Joseph Gogos

Joseph Gogos, M.D., Ph.D.

Professor, Physiology & Cellular Biophysics, Neuroscience

Physicians & Surgeons Building, 11th Floor, Room 519
Tel +1 212-305-0744

Area of Research

Synapses and Circuits, Models of Psychiatric Disorders, Neurogenetics


Genetics and Animal Models of Complex Psychiatric Disorders; assembly and maintenance of sensory maps in the brain.


The goal of our research is to understand the nature of the genetic deficits that predispose to psychiatric disorders (especially schizophrenia) and trace the affected biological pathways.  Ultimately, we would like to provide novel targets for pharmacotherapy for these disorders. Toward these goals, my lab has three interconnected research programs:

i. Genetics of Complex Psychiatric Disorders: Most psychiatric disorders have a strong genetic component and, therefore, our starting point is findings from human genetic approaches. This component interacts closely with Dr. Karayiorgou’s lab at the Department of Psychiatry, Columbia University and has contributed a series of genetic discoveries especially on the contribution of rare mutations in the genetic architecture of complex psychiatric disorders.

ii. Animal Models of Complex Psychiatric Disorders: We take advantage of human genetic findings that stand on firm ground and the reductive power of forward mouse genetics and ask what are the consequences of a genetic lesion associated with mental illness in humans, on brain structure and function of a model organism, starting at the simpler cellular and synaptic levels to the higher-order circuit and behavior levels. Implementation of iterative human and mouse genetic approaches to dissect the genetic and biological complexity of psychiatric disorders is the major component of my lab and has contributed a series of recent discoveries.

iii. Sensory Processing in Psychiatric Disorders: We are interested in understanding the deficits of sensory processing in psychiatric diseases and elucidating the genetic and biological basis of these deficits. For example, one goal of this component of my work is to describe the phenomenology of activity-based competition and identify the largely unknown molecular pathways that modulate sensory circuit assembly under competition, often imposed by a changing environment or a disease state.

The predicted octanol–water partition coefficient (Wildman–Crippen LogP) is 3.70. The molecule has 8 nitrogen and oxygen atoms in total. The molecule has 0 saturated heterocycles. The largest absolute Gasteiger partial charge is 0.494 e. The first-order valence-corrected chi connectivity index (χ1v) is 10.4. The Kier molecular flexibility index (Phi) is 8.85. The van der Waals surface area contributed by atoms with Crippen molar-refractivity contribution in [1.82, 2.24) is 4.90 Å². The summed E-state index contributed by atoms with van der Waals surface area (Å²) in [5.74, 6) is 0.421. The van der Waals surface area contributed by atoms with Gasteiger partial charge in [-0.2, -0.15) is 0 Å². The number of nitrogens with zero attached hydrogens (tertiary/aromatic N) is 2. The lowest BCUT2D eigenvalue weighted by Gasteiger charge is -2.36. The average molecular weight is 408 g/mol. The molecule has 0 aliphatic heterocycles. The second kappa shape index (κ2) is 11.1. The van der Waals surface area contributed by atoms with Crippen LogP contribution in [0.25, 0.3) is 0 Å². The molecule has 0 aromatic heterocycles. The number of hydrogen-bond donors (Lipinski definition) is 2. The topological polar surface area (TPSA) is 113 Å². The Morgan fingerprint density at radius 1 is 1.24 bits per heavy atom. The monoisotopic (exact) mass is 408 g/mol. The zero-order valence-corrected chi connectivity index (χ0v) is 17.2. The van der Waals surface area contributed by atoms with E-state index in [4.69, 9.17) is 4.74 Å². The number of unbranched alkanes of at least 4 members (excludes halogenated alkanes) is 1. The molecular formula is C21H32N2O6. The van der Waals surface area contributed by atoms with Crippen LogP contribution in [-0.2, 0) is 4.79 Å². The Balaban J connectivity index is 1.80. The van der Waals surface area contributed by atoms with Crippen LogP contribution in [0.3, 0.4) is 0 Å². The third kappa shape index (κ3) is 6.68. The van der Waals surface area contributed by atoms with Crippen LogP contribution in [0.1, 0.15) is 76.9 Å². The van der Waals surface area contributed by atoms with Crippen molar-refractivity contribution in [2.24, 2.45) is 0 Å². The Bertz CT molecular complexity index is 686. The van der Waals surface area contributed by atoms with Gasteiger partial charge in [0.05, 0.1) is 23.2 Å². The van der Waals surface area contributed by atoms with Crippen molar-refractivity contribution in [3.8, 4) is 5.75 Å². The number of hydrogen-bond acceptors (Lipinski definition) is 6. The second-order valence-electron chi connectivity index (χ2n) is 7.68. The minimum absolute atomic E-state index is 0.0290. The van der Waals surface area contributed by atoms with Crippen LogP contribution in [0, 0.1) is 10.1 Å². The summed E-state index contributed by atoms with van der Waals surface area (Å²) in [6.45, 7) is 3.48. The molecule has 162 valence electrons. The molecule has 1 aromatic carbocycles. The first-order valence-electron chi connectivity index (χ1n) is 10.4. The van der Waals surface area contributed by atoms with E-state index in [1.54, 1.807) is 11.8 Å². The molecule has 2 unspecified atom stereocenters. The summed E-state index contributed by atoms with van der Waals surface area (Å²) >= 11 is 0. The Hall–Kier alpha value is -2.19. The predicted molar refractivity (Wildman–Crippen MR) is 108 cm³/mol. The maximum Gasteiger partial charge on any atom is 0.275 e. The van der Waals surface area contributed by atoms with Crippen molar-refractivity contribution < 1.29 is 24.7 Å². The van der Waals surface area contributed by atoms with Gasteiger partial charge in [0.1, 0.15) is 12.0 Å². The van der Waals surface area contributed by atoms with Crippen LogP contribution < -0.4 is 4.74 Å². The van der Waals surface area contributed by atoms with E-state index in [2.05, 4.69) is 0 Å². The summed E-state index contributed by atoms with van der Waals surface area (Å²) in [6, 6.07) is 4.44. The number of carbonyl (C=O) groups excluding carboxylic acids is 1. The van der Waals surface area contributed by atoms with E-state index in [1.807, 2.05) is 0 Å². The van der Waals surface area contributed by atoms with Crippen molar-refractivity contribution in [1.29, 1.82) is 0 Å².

Sigurdsson T, Stark KL, Karayiorgou M, Gogos JA, Gordon JA. 2010 Impaired hippocampal-prefrontal synchrony in a genetic mouse model of schizophrenia.
Nature. 464:763-7.

Mukai J, Dhilla A, Drew LJ, Stark KL, Cao L, Macdermott AB, Karayiorgou M, Gogos JA. 2008 Palmitoylation-dependent neurodevelopmental deficits in a mouse model of 22q11 microdeletion. Nat Neurosci. 11:1302-10.

Xu B, Roos JL, Levy S, van Rensburg EJ, Gogos JA, Karayiorgou M. 2008. Strong association of de novo copy number mutations with sporadic schizophrenia. Nat Genet. 40:880-5.

Stark KL, Xu B, Bagchi A, Lai WS, Liu H, Hsu R, Wan X, Pavlidis P, Mills AA, Karayiorgou M, Gogos JA. 2008. Altered brain microRNA biogenesis contributes to phenotypic deficits in a 22q11-deletion mouse model. Nat Genet. 40:751-60.

Kvajo M, McKellar H, Arguello PA, Drew LJ, Moore H, MacDermott AB, Karayiorgou M, Gogos JA. 2008. A mutation in mouse Disc1 that models a schizophrenia risk allele leads to specific alterations in neuronal architecture and cognition. Proc Natl Acad Sci U S A 105:7076-81.

Paterlini M, Zakharenko SS, Lai WS, Qin J, Zhang H, Mukai J, Westphal KG, Olivier B, Sulzer D, Pavlidis P, Siegelbaum SA, Karayiorgou M, Gogos JA. 2005. Transcriptional and behavioral interaction between 22q11.2 orthologs modulates schizophrenia-related phenotypes in mice. Nat Neurosci. 8:1586-94.